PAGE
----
‘All press is good press’? Not always.

On TechCrunch today, I found a post that said, in part:

Unless you subscribe to the theory that there is no such thing as bad press, don’t be the company that emails us and compares their new product to Flickr, but spells it “Flicker” in the email. And don’t send us links to the product that show error messages that are completely wrong.

Alas. I agree. Press releases must be professional. I can’t imagine that this maligning will help out the site that committed the error. I’d call it the 101 of internet PR: 1) Spell correctly, 2) double-check all links before hitting Send, and — I’m embellishing here, but nonetheless — 3) have flawless grammar, too.

I’ve written before about how a company’s website, riddled with errors, caused me to not buy something I’d hoped to. Mistakes are even worse in a press release, though, because it’s being sent to members of the press, who probably have a keener eye for grammatical flaws than the general public. Add to that the fact that the news media have some level of power over their readership, and you’ve got a lethal combination.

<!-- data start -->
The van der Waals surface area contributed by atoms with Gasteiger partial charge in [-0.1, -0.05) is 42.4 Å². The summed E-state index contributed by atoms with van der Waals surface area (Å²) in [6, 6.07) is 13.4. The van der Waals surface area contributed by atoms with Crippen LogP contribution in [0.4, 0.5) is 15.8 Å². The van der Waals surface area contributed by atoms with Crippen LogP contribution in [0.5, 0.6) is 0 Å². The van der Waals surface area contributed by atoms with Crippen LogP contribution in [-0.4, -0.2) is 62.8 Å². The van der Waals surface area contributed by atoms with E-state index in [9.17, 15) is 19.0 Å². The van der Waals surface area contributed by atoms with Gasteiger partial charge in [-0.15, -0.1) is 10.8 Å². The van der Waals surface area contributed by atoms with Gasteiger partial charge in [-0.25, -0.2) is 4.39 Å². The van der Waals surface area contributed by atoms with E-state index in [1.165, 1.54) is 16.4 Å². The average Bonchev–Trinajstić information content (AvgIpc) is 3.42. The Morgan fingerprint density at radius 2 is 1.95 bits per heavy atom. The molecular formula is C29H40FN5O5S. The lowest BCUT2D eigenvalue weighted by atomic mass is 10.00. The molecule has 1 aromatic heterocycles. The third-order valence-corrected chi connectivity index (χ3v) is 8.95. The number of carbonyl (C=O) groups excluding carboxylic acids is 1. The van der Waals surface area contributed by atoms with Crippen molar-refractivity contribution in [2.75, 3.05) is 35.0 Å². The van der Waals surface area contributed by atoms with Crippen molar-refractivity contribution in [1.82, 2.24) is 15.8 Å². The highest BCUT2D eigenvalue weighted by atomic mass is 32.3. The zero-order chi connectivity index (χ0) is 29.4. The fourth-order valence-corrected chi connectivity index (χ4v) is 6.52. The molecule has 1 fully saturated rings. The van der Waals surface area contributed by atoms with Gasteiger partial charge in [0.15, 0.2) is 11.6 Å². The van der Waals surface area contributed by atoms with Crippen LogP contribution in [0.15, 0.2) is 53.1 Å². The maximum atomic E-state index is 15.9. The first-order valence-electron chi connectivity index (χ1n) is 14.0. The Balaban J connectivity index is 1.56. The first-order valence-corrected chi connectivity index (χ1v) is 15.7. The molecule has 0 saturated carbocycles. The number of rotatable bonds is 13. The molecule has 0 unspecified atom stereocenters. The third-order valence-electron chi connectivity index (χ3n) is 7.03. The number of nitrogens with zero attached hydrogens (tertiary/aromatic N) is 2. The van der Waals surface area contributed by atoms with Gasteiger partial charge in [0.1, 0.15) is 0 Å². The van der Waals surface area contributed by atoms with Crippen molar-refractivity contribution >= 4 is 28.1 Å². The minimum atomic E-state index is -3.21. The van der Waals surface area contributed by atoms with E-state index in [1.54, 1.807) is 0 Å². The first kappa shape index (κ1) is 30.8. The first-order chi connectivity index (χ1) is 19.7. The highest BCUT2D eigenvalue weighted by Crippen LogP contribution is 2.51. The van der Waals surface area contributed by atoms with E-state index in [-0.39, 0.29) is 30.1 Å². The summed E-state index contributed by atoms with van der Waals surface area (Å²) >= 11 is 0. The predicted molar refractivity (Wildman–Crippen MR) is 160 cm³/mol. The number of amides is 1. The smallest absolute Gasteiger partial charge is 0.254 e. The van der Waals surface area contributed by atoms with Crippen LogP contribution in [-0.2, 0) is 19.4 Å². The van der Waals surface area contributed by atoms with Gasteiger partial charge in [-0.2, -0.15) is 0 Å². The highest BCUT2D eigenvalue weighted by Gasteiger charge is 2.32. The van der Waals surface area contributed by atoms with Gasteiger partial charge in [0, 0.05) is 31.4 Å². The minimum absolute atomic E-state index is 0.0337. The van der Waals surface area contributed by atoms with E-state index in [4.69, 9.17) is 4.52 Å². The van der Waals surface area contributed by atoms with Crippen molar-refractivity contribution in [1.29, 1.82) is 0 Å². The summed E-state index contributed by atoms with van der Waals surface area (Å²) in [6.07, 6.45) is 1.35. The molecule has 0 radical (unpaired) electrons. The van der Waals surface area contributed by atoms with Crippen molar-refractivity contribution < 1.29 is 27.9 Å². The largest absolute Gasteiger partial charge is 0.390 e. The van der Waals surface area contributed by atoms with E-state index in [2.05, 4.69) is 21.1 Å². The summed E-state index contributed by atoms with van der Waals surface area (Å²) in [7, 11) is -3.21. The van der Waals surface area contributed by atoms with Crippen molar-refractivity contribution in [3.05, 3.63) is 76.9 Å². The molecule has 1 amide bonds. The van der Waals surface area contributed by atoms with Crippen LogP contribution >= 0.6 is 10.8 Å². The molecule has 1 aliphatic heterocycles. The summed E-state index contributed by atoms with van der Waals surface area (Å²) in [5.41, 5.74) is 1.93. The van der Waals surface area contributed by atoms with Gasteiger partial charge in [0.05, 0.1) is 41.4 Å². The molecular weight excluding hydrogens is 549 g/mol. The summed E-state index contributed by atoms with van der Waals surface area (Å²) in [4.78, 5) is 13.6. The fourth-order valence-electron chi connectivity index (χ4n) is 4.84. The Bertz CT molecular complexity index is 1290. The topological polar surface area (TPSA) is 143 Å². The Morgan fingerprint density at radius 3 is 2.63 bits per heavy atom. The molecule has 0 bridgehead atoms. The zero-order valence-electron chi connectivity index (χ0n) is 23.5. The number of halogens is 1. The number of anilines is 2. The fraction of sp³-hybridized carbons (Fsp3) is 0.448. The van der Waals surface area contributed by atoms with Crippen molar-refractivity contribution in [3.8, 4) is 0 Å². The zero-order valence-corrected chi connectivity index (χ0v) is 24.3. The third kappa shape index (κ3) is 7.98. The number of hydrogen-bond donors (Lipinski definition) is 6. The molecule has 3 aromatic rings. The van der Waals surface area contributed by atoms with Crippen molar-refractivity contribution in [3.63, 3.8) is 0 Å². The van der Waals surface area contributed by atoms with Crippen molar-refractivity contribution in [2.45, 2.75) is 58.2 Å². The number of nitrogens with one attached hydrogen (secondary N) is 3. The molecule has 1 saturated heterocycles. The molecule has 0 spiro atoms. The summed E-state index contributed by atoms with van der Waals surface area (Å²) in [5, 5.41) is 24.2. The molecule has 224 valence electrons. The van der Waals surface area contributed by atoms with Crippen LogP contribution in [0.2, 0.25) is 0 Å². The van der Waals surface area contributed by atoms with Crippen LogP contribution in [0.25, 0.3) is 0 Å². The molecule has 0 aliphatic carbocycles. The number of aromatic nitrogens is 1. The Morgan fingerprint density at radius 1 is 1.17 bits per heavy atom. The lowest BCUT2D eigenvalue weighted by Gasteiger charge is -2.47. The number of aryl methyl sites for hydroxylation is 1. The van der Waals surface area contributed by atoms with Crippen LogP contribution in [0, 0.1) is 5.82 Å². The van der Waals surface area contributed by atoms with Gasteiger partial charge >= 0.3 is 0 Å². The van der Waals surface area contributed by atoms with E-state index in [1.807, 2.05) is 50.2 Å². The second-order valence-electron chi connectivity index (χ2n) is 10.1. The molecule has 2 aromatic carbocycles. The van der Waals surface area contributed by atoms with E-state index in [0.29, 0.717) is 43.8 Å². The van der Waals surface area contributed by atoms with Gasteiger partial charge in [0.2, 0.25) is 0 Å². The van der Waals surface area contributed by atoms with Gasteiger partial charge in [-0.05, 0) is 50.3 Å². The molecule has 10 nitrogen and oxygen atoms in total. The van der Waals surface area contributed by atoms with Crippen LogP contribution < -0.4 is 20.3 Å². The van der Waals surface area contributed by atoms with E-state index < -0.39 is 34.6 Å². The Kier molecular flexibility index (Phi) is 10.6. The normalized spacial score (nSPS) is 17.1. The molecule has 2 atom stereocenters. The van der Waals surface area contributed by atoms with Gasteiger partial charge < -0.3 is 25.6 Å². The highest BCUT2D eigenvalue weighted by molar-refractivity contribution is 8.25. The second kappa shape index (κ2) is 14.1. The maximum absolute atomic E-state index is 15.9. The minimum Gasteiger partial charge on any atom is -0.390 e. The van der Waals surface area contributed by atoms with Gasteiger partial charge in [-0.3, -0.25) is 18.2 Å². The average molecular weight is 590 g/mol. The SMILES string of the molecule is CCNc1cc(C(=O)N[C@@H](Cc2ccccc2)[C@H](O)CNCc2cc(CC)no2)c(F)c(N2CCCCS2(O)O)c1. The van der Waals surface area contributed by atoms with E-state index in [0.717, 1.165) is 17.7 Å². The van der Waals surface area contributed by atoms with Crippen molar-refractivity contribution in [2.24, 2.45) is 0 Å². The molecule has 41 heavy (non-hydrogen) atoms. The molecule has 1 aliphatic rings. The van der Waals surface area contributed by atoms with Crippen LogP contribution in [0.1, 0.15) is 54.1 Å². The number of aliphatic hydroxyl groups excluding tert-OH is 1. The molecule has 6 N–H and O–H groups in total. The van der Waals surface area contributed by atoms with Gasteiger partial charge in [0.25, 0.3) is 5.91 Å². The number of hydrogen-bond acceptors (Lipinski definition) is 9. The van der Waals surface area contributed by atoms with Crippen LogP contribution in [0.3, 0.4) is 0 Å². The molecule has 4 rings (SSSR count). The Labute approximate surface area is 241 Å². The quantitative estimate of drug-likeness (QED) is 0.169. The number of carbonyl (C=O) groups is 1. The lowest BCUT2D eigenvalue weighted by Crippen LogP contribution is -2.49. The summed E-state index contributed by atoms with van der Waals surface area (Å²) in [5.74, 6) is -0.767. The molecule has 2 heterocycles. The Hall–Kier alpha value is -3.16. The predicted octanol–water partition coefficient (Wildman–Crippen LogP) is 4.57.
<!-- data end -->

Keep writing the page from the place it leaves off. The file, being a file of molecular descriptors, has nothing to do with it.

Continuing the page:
Notice the post title at TechCrunch: “Don’t be this company.”

I second that.

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2 responses to “‘All press is good press’? Not always.

  1. DId you see the bit about teacherscount.org that I had on my site? I got a letter back saying, essentially, that crappy grammar equals creative freedom in the world of advertising. I don’t buy it, and neither should anyone else…

  2. Yes, MrsChili, I did follow that story line on your blog, and to some extent I agree that advertising is given a wide berth of “creative freedom.” Most ad departments don’t even KNOW the rules the rest of a shop has to abide by, let alone try to follow them. This doesn’t mean this state is good for the companies being advertised, though, particularly in the case you mentioned, where the point was ‘we teach you good grammar,’ among others.

    This isn’t advertising, however. Press releases are sent not to the advertising department but to the news department, which is certainly not given such “creative freedom” with grammar.

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